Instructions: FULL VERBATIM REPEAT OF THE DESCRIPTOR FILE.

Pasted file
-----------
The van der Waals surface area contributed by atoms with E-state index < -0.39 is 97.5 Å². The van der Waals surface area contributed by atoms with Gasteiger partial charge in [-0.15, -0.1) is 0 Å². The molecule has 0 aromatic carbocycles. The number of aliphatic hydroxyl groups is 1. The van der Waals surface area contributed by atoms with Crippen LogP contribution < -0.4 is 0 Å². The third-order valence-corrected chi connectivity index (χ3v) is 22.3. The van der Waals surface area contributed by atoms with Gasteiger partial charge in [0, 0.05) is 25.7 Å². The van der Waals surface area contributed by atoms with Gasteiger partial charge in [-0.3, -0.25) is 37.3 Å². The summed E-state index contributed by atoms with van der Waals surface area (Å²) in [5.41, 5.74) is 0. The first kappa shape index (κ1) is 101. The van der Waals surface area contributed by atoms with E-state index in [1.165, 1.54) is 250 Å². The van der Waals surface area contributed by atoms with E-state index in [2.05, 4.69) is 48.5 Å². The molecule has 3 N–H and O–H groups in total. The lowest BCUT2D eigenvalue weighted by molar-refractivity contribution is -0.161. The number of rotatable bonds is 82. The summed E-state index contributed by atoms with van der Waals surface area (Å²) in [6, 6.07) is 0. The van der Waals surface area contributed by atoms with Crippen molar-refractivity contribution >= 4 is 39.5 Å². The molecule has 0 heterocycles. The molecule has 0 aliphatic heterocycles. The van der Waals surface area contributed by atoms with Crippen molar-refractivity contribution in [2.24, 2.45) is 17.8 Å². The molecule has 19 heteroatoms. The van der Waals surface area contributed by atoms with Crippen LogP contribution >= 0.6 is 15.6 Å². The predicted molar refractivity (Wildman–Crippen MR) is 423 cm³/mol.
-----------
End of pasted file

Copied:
The van der Waals surface area contributed by atoms with E-state index < -0.39 is 97.5 Å². The van der Waals surface area contributed by atoms with Gasteiger partial charge in [-0.15, -0.1) is 0 Å². The molecule has 0 aromatic carbocycles. The number of aliphatic hydroxyl groups is 1. The van der Waals surface area contributed by atoms with Crippen LogP contribution < -0.4 is 0 Å². The third-order valence-corrected chi connectivity index (χ3v) is 22.3. The van der Waals surface area contributed by atoms with Gasteiger partial charge in [0, 0.05) is 25.7 Å². The van der Waals surface area contributed by atoms with Gasteiger partial charge in [-0.3, -0.25) is 37.3 Å². The summed E-state index contributed by atoms with van der Waals surface area (Å²) in [5.41, 5.74) is 0. The first kappa shape index (κ1) is 101. The van der Waals surface area contributed by atoms with E-state index in [1.165, 1.54) is 250 Å². The van der Waals surface area contributed by atoms with E-state index in [2.05, 4.69) is 48.5 Å². The molecule has 3 N–H and O–H groups in total. The lowest BCUT2D eigenvalue weighted by molar-refractivity contribution is -0.161. The number of rotatable bonds is 82. The summed E-state index contributed by atoms with van der Waals surface area (Å²) in [6, 6.07) is 0. The van der Waals surface area contributed by atoms with Crippen molar-refractivity contribution >= 4 is 39.5 Å². The molecule has 0 heterocycles. The molecule has 0 aliphatic heterocycles. The van der Waals surface area contributed by atoms with Crippen molar-refractivity contribution in [2.24, 2.45) is 17.8 Å². The molecule has 19 heteroatoms. The van der Waals surface area contributed by atoms with Crippen LogP contribution >= 0.6 is 15.6 Å². The predicted molar refractivity (Wildman–Crippen MR) is 423 cm³/mol.